The UK’s main opposition Labour Party have seen their first poll lead over the ruling Conservatives for the first time since Boris Johnson became prime minister, according to pollsters Opinium.
The poll, carried out for The Observer newspaper, gave Labour 42% support compared to the Conservatives’ 39% – a three-point lead.
As early as six months ago, as the COVID-19 pandemic surged, the Conservatives had a 26-point lead.
The last time Labour were ahead in the polls was July 2019, when the Conservatives were led by then-Prime Minister Theresa May. They were two points ahead then.
Labour leader Sir Keir Starmer is polling especially well, leading Johnson by 4 points.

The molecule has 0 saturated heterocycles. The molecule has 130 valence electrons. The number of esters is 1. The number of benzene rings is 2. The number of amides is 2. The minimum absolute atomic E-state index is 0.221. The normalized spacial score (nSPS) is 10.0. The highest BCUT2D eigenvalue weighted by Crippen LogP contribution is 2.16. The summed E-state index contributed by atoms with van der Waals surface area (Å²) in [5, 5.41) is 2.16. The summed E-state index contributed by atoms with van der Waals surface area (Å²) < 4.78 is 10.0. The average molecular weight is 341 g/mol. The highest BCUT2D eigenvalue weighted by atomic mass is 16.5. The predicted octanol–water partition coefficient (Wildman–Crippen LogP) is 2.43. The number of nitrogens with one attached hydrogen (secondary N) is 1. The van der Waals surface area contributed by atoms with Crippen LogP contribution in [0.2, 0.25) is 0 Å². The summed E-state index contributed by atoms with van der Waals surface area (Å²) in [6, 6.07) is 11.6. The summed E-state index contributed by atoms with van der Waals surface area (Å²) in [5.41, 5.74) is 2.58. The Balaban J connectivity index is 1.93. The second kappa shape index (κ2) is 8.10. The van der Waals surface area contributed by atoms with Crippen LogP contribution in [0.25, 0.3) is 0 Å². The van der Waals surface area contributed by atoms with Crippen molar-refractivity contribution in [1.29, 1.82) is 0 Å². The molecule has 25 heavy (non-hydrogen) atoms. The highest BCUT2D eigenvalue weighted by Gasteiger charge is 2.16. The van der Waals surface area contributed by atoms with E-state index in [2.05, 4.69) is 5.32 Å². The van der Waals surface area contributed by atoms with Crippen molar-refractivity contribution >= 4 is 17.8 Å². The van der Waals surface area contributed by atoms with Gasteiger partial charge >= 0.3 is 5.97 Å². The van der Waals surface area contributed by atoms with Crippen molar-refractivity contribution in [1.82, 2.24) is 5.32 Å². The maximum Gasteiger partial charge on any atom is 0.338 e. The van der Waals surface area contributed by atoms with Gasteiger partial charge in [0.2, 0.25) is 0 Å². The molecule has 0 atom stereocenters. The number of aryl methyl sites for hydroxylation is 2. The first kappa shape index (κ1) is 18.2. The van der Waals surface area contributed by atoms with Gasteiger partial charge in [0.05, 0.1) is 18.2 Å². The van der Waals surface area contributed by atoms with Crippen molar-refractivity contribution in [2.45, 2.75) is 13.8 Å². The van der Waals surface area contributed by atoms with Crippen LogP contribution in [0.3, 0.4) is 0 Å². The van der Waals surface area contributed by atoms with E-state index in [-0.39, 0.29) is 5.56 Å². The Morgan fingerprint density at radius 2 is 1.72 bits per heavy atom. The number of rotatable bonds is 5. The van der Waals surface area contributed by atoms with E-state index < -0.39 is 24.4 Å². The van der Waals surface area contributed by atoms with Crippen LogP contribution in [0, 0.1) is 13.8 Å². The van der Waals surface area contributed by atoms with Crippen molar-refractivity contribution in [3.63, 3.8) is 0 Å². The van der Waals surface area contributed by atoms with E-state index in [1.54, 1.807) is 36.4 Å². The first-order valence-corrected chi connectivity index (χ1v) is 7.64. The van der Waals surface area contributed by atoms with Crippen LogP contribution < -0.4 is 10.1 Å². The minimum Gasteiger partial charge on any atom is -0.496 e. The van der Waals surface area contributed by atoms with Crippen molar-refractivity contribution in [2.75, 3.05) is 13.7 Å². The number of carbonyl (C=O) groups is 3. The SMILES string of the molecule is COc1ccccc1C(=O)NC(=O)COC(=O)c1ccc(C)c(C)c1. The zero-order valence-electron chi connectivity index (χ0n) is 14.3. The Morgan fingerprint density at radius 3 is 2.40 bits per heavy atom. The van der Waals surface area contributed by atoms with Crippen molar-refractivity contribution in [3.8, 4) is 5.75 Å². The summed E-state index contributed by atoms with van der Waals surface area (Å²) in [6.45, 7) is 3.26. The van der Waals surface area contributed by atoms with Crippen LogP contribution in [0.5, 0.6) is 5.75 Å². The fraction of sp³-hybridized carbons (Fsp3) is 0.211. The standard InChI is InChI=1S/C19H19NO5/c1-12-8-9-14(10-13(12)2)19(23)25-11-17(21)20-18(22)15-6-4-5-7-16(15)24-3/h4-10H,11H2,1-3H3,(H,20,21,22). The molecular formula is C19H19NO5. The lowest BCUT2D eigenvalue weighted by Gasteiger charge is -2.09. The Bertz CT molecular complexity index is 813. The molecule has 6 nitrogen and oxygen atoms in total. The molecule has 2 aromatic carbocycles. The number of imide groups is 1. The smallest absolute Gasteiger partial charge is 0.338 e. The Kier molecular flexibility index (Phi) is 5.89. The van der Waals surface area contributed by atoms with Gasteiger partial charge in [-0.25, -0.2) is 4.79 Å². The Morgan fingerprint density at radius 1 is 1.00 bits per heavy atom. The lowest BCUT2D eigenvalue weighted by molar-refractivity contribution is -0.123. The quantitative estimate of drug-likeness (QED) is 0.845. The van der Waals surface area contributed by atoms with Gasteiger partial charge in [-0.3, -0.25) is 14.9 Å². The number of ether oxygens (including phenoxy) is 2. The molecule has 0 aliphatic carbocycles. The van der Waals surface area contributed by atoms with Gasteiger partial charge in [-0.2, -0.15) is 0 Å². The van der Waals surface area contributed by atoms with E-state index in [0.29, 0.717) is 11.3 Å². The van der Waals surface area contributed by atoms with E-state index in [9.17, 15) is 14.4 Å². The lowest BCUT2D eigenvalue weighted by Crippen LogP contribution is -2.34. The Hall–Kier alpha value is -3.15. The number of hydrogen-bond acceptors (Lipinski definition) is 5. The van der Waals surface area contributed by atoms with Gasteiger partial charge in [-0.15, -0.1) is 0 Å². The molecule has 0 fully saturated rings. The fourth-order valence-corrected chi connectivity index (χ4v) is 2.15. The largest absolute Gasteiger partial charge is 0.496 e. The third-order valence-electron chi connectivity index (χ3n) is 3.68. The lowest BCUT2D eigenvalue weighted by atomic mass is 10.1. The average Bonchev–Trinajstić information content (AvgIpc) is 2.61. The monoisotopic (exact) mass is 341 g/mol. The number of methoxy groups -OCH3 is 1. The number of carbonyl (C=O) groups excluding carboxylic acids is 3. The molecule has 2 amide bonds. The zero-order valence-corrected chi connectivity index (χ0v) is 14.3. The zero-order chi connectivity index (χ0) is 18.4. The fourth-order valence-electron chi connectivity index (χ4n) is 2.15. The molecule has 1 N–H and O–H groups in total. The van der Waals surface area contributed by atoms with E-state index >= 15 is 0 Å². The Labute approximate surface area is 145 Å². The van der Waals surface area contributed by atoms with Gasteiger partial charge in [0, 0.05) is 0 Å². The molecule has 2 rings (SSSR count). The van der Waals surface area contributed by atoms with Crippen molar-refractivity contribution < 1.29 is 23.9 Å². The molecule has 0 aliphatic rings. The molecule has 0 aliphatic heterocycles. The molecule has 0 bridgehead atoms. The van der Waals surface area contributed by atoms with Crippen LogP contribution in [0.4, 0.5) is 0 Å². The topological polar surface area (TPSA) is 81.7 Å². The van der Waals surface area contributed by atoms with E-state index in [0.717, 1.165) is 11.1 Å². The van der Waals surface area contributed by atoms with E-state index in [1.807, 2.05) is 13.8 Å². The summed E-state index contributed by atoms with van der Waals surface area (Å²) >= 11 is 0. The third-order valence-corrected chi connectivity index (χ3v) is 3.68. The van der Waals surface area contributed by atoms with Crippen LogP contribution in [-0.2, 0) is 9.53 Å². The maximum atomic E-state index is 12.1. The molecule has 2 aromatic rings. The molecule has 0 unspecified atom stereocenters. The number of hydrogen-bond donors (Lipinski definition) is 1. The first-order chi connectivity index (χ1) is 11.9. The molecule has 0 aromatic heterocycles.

Over half, 55%, of voters think he is ready to be prime minister, and 40% believe the Labour party can form the next government.
Over the past two weeks, Johnson’s personal ratings have dropped from -6% to -12%.
Fully 50% of the public disapprove of how the government has handled the crisis, with 57% disapproving of how they handled testing.
Starmer became Labour Party leader this April, winning in the first round of voting with 56.2%.
He succeeded Jeremy Corbyn, who hailed from the stridently hard-left wing of the party and whose tenure was rocked by widespread allegations of anti-Semitism.
Starmer has since dealt decisively with anti-Semitism within the party and brought Labour ideologically closer to the center.
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